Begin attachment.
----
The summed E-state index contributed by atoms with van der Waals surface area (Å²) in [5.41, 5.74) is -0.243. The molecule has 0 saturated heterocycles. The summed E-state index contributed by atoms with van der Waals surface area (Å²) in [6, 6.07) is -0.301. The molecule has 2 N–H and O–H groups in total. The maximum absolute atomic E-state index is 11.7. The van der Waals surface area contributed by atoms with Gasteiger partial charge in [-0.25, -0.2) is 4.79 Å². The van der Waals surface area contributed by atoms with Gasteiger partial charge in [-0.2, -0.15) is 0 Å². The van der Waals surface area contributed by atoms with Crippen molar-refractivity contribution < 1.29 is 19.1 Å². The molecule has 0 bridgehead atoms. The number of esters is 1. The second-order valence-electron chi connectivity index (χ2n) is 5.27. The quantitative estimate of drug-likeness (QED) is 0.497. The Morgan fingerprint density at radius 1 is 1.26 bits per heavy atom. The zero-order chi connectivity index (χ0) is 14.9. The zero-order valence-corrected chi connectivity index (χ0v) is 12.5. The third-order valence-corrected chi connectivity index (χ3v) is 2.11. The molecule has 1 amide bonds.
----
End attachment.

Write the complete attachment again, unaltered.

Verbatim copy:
The summed E-state index contributed by atoms with van der Waals surface area (Å²) in [5.41, 5.74) is -0.243. The molecule has 0 saturated heterocycles. The summed E-state index contributed by atoms with van der Waals surface area (Å²) in [6, 6.07) is -0.301. The molecule has 2 N–H and O–H groups in total. The maximum absolute atomic E-state index is 11.7. The van der Waals surface area contributed by atoms with Gasteiger partial charge in [-0.25, -0.2) is 4.79 Å². The van der Waals surface area contributed by atoms with Gasteiger partial charge in [-0.2, -0.15) is 0 Å². The van der Waals surface area contributed by atoms with Crippen molar-refractivity contribution < 1.29 is 19.1 Å². The molecule has 0 bridgehead atoms. The number of esters is 1. The second-order valence-electron chi connectivity index (χ2n) is 5.27. The quantitative estimate of drug-likeness (QED) is 0.497. The Morgan fingerprint density at radius 1 is 1.26 bits per heavy atom. The zero-order chi connectivity index (χ0) is 14.9. The zero-order valence-corrected chi connectivity index (χ0v) is 12.5. The third-order valence-corrected chi connectivity index (χ3v) is 2.11. The molecule has 1 amide bonds.